Last Updated on April 26, 2023 / Benefits & Compensation
We recently had an employee terminate his employment without giving any notice. He requested to receive his final paycheck immediately rather than waiting for the next payday. Do we have to comply?
The United States Department of Labor does not require that you pay an employee immediately upon separation, but instead, it refers individuals to their State Labor Department for direction and guidance. The federal law remains silent on when final paychecks must be distributed, but the majority of states have statutes dictating when employers have to hand over a final paycheck to a departing employee. Some states go even further by defining when a check must be released based on the reason for departure – termination for cause or resignation.
Final Paycheck Timelines
The majority of states fall into similar patterns when defining final paycheck timelines. It could be immediately, within 24 hours (regardless of the reason for termination), within two weeks, or even on the next scheduled payday. For those in the regional tri-state area, it is important to understand the distribution timelines and requirements for Ohio, Kentucky, and Indiana, as not one is the same.
- Ohio: Whichever is first: either the next scheduled payday or within 15 days.
- Kentucky: Whichever is later: either the next scheduled payday or within 14 days.
- Indiana: The next scheduled payday.
For those working in other states, check out Paycor’s chart of State requirements to determine when the paychecks must be released.
Final Wages and Deductions
State laws also dictate what is included in the final wages. For example, in California and Montana, employers must pay for all hours worked in addition to accrued paid time off. In Ohio, accrued paid time off does not have to be paid unless your company policy indicates that unused time will be paid at termination.
Deductions in the final paycheck must also be carefully determined to assure compliance with state law. Trying to recoup a loan payment or an advance of time off may be illegal depending upon the state you are in. For example, in California, employers cannot make any deductions from the final paycheck other than the “normal” deductions. Other states dictate that deductions may be made as long as a written agreement is in place regarding final payment.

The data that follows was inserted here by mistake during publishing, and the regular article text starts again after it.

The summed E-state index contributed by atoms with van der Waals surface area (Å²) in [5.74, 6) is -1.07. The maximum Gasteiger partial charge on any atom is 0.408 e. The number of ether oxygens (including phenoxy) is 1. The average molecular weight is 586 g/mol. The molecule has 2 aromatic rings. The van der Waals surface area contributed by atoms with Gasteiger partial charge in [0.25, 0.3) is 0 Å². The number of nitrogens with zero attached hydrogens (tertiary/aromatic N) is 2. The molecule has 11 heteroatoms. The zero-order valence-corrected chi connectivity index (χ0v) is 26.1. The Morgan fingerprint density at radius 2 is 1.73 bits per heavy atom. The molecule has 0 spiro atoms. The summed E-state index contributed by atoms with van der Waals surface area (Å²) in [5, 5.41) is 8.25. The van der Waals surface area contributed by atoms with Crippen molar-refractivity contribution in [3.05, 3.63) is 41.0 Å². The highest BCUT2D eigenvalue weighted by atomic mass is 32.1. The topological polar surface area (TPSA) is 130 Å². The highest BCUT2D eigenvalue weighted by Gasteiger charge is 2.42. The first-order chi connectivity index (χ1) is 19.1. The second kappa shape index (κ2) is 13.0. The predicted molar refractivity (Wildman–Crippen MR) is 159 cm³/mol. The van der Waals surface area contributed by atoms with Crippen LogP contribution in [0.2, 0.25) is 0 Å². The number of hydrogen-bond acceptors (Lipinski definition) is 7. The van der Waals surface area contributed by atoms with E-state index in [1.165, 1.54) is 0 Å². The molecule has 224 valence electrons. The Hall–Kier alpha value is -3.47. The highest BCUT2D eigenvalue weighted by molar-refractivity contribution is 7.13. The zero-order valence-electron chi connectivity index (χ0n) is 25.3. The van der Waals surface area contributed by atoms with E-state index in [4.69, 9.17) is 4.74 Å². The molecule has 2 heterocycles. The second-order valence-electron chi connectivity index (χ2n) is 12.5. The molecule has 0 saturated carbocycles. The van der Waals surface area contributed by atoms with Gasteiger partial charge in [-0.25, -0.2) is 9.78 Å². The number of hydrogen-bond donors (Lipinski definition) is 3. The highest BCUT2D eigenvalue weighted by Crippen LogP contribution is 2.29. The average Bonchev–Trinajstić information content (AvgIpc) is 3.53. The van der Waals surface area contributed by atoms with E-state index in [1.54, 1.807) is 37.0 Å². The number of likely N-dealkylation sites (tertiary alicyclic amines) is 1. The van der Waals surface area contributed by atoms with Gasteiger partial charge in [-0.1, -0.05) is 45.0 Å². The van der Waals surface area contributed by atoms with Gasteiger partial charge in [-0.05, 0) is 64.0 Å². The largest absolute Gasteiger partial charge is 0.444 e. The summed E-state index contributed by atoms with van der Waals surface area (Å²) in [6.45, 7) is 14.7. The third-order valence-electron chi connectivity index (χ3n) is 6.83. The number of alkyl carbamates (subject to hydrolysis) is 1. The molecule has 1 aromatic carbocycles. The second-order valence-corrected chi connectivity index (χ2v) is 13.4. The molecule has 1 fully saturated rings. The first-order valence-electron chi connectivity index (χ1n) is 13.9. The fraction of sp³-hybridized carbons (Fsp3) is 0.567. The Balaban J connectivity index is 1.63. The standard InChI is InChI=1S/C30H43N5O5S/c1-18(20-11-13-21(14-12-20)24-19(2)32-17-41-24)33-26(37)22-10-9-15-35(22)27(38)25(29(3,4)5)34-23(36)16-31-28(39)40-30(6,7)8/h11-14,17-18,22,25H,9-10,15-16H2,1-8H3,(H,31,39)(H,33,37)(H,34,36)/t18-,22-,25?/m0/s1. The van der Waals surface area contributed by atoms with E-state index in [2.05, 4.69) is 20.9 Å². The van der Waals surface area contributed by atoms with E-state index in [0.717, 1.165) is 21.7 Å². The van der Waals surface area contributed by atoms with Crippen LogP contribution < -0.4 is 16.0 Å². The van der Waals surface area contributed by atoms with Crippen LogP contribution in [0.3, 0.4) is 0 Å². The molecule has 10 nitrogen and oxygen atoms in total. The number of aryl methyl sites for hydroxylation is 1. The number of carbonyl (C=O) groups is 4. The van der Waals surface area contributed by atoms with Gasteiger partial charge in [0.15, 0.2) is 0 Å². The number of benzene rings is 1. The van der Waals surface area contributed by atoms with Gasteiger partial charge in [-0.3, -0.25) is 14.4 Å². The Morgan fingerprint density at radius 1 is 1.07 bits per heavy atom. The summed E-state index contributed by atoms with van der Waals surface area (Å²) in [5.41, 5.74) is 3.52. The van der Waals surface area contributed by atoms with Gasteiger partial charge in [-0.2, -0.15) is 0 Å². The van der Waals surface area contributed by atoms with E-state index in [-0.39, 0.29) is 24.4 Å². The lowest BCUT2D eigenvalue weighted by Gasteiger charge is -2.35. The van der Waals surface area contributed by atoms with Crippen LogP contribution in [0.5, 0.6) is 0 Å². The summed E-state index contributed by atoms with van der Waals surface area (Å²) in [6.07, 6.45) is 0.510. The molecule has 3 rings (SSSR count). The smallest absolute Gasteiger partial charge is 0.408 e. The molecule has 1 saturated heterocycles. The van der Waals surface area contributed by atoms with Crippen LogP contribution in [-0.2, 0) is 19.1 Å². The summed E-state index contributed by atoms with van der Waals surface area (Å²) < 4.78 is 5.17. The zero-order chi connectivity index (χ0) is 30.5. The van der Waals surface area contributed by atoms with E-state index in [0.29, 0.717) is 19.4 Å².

How to handle outstanding company property may be another consideration. For example, South Dakota includes the requirement that employees are required to return all company property before their final paycheck can be released. Is this legal? Depends on your state! Check with your state’s labor law resource page to determine what you can and cannot do for final payments in your state.
Although final paycheck laws vary from state to state, it is important to remember that regardless of state law, employees must be paid for all hours that they have worked in their final pay. There is no negotiation on this requirement, regardless of the reason for the employee’s departure. Finally, even though federal law does not address the specifics surrounding final pay, they do advise that if an employee is not paid within their next regularly scheduled paycheck date for their hours worked, they should contact the Department of Labor to file a complaint under the Fair Labor Standards Act. So regardless of your state law, be sure to properly pay and communicate to employees when to expect their final paycheck to avoid a complaint.
Special thanks to Paula Alexander, MA, PHR, SHRM-CP, and Patti Dunham, MBA, MA, SPHR, SHRM-SCP, for contributing to this edition of our HR Question of the Week!
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